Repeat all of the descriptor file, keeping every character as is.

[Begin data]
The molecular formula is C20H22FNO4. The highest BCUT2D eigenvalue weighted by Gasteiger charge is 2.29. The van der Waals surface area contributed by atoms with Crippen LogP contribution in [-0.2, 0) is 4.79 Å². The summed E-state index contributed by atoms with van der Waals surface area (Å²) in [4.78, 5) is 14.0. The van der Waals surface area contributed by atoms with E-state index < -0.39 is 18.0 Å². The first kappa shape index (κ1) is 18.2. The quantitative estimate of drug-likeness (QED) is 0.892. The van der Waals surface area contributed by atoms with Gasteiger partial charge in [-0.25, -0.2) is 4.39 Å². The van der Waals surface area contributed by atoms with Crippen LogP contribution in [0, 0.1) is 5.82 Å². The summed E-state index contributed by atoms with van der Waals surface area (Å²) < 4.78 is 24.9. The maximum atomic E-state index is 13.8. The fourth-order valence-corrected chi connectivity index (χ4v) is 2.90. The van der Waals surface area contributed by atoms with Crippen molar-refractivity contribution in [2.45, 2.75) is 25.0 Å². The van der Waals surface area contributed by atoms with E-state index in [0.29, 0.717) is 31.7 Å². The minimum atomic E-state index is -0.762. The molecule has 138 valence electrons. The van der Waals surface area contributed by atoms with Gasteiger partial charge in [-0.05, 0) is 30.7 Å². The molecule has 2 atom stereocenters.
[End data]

The molecular formula is C20H22FNO4. The highest BCUT2D eigenvalue weighted by Gasteiger charge is 2.29. The van der Waals surface area contributed by atoms with Crippen LogP contribution in [-0.2, 0) is 4.79 Å². The summed E-state index contributed by atoms with van der Waals surface area (Å²) in [4.78, 5) is 14.0. The van der Waals surface area contributed by atoms with E-state index < -0.39 is 18.0 Å². The first kappa shape index (κ1) is 18.2. The quantitative estimate of drug-likeness (QED) is 0.892. The van der Waals surface area contributed by atoms with Gasteiger partial charge in [-0.25, -0.2) is 4.39 Å². The van der Waals surface area contributed by atoms with Crippen LogP contribution in [0, 0.1) is 5.82 Å². The summed E-state index contributed by atoms with van der Waals surface area (Å²) < 4.78 is 24.9. The maximum atomic E-state index is 13.8. The fourth-order valence-corrected chi connectivity index (χ4v) is 2.90. The van der Waals surface area contributed by atoms with Crippen molar-refractivity contribution in [2.45, 2.75) is 25.0 Å². The van der Waals surface area contributed by atoms with E-state index in [0.29, 0.717) is 31.7 Å². The minimum atomic E-state index is -0.762. The molecule has 138 valence electrons. The van der Waals surface area contributed by atoms with Gasteiger partial charge in [-0.05, 0) is 30.7 Å². The molecule has 2 atom stereocenters.